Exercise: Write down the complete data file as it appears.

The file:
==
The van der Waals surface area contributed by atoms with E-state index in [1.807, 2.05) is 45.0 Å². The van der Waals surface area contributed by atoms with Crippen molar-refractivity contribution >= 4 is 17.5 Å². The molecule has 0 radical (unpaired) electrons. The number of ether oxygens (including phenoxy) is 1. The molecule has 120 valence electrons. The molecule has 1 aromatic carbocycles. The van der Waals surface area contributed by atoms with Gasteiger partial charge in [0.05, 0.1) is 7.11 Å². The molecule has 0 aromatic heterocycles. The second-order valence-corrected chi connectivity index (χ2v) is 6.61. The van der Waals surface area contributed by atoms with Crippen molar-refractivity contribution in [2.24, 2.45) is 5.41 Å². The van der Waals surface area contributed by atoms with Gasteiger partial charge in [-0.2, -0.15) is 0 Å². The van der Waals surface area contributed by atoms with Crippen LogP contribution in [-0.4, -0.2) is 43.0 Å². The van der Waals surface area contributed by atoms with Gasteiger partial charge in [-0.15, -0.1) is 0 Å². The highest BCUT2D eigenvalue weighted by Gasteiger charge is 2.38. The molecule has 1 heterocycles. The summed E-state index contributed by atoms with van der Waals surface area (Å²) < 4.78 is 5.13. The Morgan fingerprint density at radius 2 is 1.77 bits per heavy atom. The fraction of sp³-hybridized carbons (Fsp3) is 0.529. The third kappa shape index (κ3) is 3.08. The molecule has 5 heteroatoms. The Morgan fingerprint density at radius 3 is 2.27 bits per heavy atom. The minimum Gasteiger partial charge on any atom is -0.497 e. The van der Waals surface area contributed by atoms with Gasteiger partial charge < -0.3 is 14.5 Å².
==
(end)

The van der Waals surface area contributed by atoms with E-state index in [1.807, 2.05) is 45.0 Å². The van der Waals surface area contributed by atoms with Crippen molar-refractivity contribution >= 4 is 17.5 Å². The molecule has 0 radical (unpaired) electrons. The number of ether oxygens (including phenoxy) is 1. The molecule has 120 valence electrons. The molecule has 1 aromatic carbocycles. The van der Waals surface area contributed by atoms with Gasteiger partial charge in [0.05, 0.1) is 7.11 Å². The molecule has 0 aromatic heterocycles. The second-order valence-corrected chi connectivity index (χ2v) is 6.61. The van der Waals surface area contributed by atoms with Crippen molar-refractivity contribution in [2.24, 2.45) is 5.41 Å². The van der Waals surface area contributed by atoms with Gasteiger partial charge in [-0.2, -0.15) is 0 Å². The van der Waals surface area contributed by atoms with Crippen LogP contribution in [-0.4, -0.2) is 43.0 Å². The van der Waals surface area contributed by atoms with Gasteiger partial charge in [-0.15, -0.1) is 0 Å². The highest BCUT2D eigenvalue weighted by Gasteiger charge is 2.38. The molecule has 1 heterocycles. The summed E-state index contributed by atoms with van der Waals surface area (Å²) < 4.78 is 5.13. The Morgan fingerprint density at radius 2 is 1.77 bits per heavy atom. The fraction of sp³-hybridized carbons (Fsp3) is 0.529. The third kappa shape index (κ3) is 3.08. The molecule has 5 heteroatoms. The Morgan fingerprint density at radius 3 is 2.27 bits per heavy atom. The minimum Gasteiger partial charge on any atom is -0.497 e. The van der Waals surface area contributed by atoms with Gasteiger partial charge < -0.3 is 14.5 Å².